The good news is that this work is well underway. The City has been cutting red tape, improving outcomes and reducing costs. Our efforts so far have generated $325 million in savings and efficiencies for Calgarians, all while maintaining the lowest residential taxes of any major city in Canada. But we need to do more.
Source: 2015 Residential Property Taxes and Utility Charges Survey
Running a more efficient City
Citizens and businesses dealing with the City on permits and approvals are seeing many service improvements as we’ve streamlined our processes and moved applications online. My Cut Red Tape program generated $14.7 million in savings through 45 separate improvements, but we must continue to integrate this thinking into the normal business practices across all City departments. We also identified many provincial barriers through the Cut Red Tape program. Now is the time to work with the Province to reform unnecessary provincial barriers so that we can help Calgarians start and grow their businesses.
By reviewing City services we’ve identified over $50 million in recurring, annual savings. Building on a promise I made, the City established Zero Based Reviews, a program that generates real savings and process improvements by placing the citizen at the centre of everything we do at the City. Over the next four years we must continue the Zero Based Review program and expand it to the “back of the house” to City functions like Law, IT, and HR to generate additional savings and reduce operating costs.
Reforming tax assessment for commercial properties
Each year the City assesses the value of non-residential, commercial properties. Many business owners appeal their assessment and are successful about 40% of the time. But under the current system, successful appeals have no bearing on the following year’s assessment, meaning that the same issues keep cropping up year after year.
I’ve heard from the business community loud and clear that it’s time to fix this process to ensure greater fairness, transparency and predictability. Even though Calgary and Edmonton operate under the same provincial rules, this seems to be much less of a problem in Edmonton. Something is clearly not working if so many business are filing successful appeals on a regular basis. That’s why I have asked Council to obtain an independent review of the assessment system and I will work hard to implement any necessary reforms.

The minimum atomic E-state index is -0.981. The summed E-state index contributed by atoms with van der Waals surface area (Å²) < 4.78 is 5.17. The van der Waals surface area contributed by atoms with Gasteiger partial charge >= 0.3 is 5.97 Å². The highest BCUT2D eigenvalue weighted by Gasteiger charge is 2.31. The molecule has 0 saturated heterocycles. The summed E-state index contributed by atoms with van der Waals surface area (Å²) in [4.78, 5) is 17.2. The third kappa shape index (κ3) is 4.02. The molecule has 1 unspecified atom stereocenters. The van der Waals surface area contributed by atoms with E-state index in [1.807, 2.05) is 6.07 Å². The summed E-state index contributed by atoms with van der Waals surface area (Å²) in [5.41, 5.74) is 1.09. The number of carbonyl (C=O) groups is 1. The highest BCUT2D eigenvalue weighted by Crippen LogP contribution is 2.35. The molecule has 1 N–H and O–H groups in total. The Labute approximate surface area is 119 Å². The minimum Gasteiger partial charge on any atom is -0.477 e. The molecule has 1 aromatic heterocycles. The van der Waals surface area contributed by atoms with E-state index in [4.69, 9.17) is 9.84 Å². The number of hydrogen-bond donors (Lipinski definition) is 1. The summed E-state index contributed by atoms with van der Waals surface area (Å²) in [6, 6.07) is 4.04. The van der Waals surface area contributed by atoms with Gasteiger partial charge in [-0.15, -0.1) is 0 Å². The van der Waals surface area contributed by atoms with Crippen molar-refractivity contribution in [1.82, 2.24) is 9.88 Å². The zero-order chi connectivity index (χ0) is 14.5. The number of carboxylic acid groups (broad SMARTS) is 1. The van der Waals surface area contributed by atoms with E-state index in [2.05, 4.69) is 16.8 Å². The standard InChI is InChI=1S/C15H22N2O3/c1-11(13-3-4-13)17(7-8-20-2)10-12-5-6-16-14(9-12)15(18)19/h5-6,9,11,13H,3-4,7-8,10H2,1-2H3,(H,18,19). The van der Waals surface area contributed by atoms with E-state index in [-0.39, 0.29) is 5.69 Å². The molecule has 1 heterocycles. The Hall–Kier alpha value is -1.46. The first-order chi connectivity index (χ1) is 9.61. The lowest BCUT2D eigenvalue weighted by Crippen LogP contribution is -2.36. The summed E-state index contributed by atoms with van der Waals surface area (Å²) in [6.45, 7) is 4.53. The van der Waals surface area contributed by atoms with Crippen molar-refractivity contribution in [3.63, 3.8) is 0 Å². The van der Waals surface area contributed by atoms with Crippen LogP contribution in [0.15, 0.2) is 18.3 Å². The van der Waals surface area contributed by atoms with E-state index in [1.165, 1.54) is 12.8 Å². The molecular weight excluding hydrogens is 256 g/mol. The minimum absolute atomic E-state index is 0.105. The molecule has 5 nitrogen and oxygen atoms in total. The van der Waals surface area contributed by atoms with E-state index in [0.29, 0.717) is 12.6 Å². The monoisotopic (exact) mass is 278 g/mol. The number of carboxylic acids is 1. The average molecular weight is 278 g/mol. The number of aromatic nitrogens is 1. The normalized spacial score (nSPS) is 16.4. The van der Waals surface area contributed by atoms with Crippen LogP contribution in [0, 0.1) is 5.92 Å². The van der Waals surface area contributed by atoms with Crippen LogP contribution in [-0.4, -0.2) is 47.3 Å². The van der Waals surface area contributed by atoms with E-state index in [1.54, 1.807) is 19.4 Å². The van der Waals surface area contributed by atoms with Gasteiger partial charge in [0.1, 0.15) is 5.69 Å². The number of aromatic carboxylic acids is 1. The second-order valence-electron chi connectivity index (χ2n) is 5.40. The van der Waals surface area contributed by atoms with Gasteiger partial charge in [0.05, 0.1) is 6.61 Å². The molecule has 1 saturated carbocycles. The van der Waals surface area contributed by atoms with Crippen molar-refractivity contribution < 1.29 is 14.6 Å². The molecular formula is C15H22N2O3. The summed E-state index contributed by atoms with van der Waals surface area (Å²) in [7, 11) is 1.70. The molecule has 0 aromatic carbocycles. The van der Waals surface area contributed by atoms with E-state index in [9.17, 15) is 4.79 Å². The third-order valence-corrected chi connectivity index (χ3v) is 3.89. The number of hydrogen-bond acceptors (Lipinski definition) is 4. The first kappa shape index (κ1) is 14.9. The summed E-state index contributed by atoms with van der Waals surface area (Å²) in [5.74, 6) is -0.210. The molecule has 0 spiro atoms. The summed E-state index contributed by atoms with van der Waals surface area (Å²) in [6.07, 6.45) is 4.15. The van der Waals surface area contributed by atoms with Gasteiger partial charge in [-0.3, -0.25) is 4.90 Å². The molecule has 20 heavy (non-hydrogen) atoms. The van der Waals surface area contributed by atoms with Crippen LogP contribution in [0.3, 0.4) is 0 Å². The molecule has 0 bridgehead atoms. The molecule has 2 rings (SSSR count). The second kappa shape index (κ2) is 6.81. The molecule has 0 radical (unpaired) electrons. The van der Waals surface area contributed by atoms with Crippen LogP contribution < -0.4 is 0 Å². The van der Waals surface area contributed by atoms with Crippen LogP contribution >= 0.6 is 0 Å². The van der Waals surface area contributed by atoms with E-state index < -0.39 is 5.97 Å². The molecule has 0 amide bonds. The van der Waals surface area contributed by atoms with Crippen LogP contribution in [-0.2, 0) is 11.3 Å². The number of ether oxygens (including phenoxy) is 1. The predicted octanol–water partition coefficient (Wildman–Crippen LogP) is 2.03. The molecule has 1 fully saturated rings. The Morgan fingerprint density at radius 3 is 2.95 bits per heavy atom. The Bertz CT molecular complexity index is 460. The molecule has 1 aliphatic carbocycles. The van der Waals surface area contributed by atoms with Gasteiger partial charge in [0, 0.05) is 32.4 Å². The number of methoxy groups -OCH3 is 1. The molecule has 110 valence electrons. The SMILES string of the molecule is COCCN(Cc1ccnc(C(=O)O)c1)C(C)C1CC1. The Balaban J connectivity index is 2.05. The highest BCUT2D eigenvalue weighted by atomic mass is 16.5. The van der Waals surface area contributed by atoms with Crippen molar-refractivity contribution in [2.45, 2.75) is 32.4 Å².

Making it easier to do business with the City
In the recovering economic climate, many Calgarians have recently started their own businesses and have expertise that could benefit the City. But the processes to do business with the City are more complicated than they need to be. It’s difficult for small and medium-sized business owners to navigate the City’s procurement system. We can do a better job with how we share information about City procurement processes with businesses.
Everyone who is qualified and can provide the goods or services our City needs deserves a fair chance to bid on City projects. Building on improvements to the pre-qualification process for construction contractors, I will initiate a review of the City’s procurement practices to ensure businesses of all sizes and ages are treated fairly when pursuing opportunities to work with the City
New reforms through Calgary’s City Charter
After five years of hard work, Calgary and the Province have agreed on the first phase of the City Charter. Prior to the City Charter, the City did not have the authority to tackle many complex issues facing our citizens and business community. Our new City Charter will allow the City to improve how it serves citizens, increase affordable housing, protect the environment, cut red tape and even control dandelions. It will also help us collaborate with the Province on social, transportation and environmental issues. Eventually, the City Charter will make provincial infrastructure funding (for transit, roads, community facilities and water treatment, to name a few examples) more predictable and dependable.
The City Charter gives the City new authorities to better serve citizens, but City Council still needs to decide how to implement the City Charters to suit our local circumstances. We must focus on utilizing those new authorities on improving how the City serves its citizens.